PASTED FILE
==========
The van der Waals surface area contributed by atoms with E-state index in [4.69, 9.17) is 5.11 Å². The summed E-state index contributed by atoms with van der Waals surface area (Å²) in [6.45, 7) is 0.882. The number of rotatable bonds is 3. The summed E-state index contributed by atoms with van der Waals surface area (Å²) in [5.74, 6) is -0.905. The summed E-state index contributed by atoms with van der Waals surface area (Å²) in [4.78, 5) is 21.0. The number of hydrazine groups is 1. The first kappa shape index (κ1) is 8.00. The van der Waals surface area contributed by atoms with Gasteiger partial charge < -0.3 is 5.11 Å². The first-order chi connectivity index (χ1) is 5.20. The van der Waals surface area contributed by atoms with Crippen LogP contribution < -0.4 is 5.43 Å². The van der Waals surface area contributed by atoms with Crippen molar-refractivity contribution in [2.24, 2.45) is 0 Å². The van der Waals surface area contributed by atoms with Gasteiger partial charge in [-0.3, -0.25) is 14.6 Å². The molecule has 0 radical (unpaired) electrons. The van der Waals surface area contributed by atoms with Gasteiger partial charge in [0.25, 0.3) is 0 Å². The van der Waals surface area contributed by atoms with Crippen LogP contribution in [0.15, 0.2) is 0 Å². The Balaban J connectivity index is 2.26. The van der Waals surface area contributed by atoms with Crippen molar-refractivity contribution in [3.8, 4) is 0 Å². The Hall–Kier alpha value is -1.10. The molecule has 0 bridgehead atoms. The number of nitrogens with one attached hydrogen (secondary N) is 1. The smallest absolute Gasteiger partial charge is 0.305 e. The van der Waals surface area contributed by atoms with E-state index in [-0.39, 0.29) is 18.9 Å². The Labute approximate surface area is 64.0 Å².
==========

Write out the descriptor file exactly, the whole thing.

The van der Waals surface area contributed by atoms with E-state index in [4.69, 9.17) is 5.11 Å². The summed E-state index contributed by atoms with van der Waals surface area (Å²) in [6.45, 7) is 0.882. The number of rotatable bonds is 3. The summed E-state index contributed by atoms with van der Waals surface area (Å²) in [5.74, 6) is -0.905. The summed E-state index contributed by atoms with van der Waals surface area (Å²) in [4.78, 5) is 21.0. The number of hydrazine groups is 1. The first kappa shape index (κ1) is 8.00. The van der Waals surface area contributed by atoms with Gasteiger partial charge < -0.3 is 5.11 Å². The first-order chi connectivity index (χ1) is 5.20. The van der Waals surface area contributed by atoms with Crippen LogP contribution < -0.4 is 5.43 Å². The van der Waals surface area contributed by atoms with Crippen molar-refractivity contribution in [2.24, 2.45) is 0 Å². The van der Waals surface area contributed by atoms with Gasteiger partial charge in [-0.3, -0.25) is 14.6 Å². The molecule has 0 radical (unpaired) electrons. The van der Waals surface area contributed by atoms with Gasteiger partial charge in [0.25, 0.3) is 0 Å². The van der Waals surface area contributed by atoms with Crippen LogP contribution in [0.15, 0.2) is 0 Å². The Balaban J connectivity index is 2.26. The van der Waals surface area contributed by atoms with Crippen molar-refractivity contribution in [3.8, 4) is 0 Å². The Hall–Kier alpha value is -1.10. The molecule has 0 bridgehead atoms. The number of nitrogens with one attached hydrogen (secondary N) is 1. The smallest absolute Gasteiger partial charge is 0.305 e. The van der Waals surface area contributed by atoms with E-state index in [-0.39, 0.29) is 18.9 Å². The Labute approximate surface area is 64.0 Å².